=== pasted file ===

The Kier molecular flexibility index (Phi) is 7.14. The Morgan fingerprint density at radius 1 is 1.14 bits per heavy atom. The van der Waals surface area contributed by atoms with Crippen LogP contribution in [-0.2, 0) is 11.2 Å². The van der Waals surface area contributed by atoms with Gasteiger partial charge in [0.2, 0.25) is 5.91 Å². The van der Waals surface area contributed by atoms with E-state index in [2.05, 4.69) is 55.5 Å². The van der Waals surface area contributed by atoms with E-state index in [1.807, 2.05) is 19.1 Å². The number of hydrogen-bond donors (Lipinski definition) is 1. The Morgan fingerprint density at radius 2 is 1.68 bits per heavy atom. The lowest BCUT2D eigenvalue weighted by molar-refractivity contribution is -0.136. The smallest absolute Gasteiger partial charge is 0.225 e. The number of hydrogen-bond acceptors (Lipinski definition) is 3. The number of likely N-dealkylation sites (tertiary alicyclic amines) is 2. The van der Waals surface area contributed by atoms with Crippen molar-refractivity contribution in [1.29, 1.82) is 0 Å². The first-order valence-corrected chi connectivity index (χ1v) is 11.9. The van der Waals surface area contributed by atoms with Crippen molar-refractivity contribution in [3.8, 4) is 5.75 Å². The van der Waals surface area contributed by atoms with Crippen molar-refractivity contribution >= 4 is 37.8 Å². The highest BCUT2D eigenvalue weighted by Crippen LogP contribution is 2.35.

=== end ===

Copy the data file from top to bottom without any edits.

The Kier molecular flexibility index (Phi) is 7.14. The Morgan fingerprint density at radius 1 is 1.14 bits per heavy atom. The van der Waals surface area contributed by atoms with Crippen LogP contribution in [-0.2, 0) is 11.2 Å². The van der Waals surface area contributed by atoms with Gasteiger partial charge in [0.2, 0.25) is 5.91 Å². The van der Waals surface area contributed by atoms with E-state index in [2.05, 4.69) is 55.5 Å². The van der Waals surface area contributed by atoms with E-state index in [1.807, 2.05) is 19.1 Å². The number of hydrogen-bond donors (Lipinski definition) is 1. The Morgan fingerprint density at radius 2 is 1.68 bits per heavy atom. The lowest BCUT2D eigenvalue weighted by molar-refractivity contribution is -0.136. The smallest absolute Gasteiger partial charge is 0.225 e. The number of hydrogen-bond acceptors (Lipinski definition) is 3. The number of likely N-dealkylation sites (tertiary alicyclic amines) is 2. The van der Waals surface area contributed by atoms with Crippen molar-refractivity contribution in [1.29, 1.82) is 0 Å². The first-order valence-corrected chi connectivity index (χ1v) is 11.9. The van der Waals surface area contributed by atoms with Crippen molar-refractivity contribution in [3.8, 4) is 5.75 Å². The van der Waals surface area contributed by atoms with Crippen molar-refractivity contribution >= 4 is 37.8 Å². The highest BCUT2D eigenvalue weighted by Crippen LogP contribution is 2.35.